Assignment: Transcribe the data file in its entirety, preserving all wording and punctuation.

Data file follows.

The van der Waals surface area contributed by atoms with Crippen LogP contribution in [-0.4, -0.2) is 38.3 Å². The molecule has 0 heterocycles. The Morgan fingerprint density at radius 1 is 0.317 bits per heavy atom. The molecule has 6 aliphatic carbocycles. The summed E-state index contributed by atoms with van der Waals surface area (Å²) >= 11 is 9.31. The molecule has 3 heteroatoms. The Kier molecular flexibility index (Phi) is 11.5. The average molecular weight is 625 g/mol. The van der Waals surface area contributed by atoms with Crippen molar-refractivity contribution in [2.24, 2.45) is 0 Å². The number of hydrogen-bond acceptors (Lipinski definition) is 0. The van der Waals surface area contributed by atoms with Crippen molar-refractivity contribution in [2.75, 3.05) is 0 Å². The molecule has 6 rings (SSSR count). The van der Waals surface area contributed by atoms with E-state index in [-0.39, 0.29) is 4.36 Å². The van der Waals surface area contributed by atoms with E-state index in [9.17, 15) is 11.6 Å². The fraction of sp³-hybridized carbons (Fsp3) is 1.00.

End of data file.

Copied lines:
The van der Waals surface area contributed by atoms with Crippen LogP contribution in [-0.4, -0.2) is 38.3 Å². The molecule has 0 heterocycles. The Morgan fingerprint density at radius 1 is 0.317 bits per heavy atom. The molecule has 6 aliphatic carbocycles. The summed E-state index contributed by atoms with van der Waals surface area (Å²) >= 11 is 9.31. The molecule has 3 heteroatoms. The Kier molecular flexibility index (Phi) is 11.5. The average molecular weight is 625 g/mol. The van der Waals surface area contributed by atoms with Crippen molar-refractivity contribution in [2.24, 2.45) is 0 Å². The number of hydrogen-bond acceptors (Lipinski definition) is 0. The van der Waals surface area contributed by atoms with Crippen molar-refractivity contribution in [2.75, 3.05) is 0 Å². The molecule has 6 rings (SSSR count). The van der Waals surface area contributed by atoms with E-state index in [-0.39, 0.29) is 4.36 Å². The van der Waals surface area contributed by atoms with E-state index in [9.17, 15) is 11.6 Å². The fraction of sp³-hybridized carbons (Fsp3) is 1.00.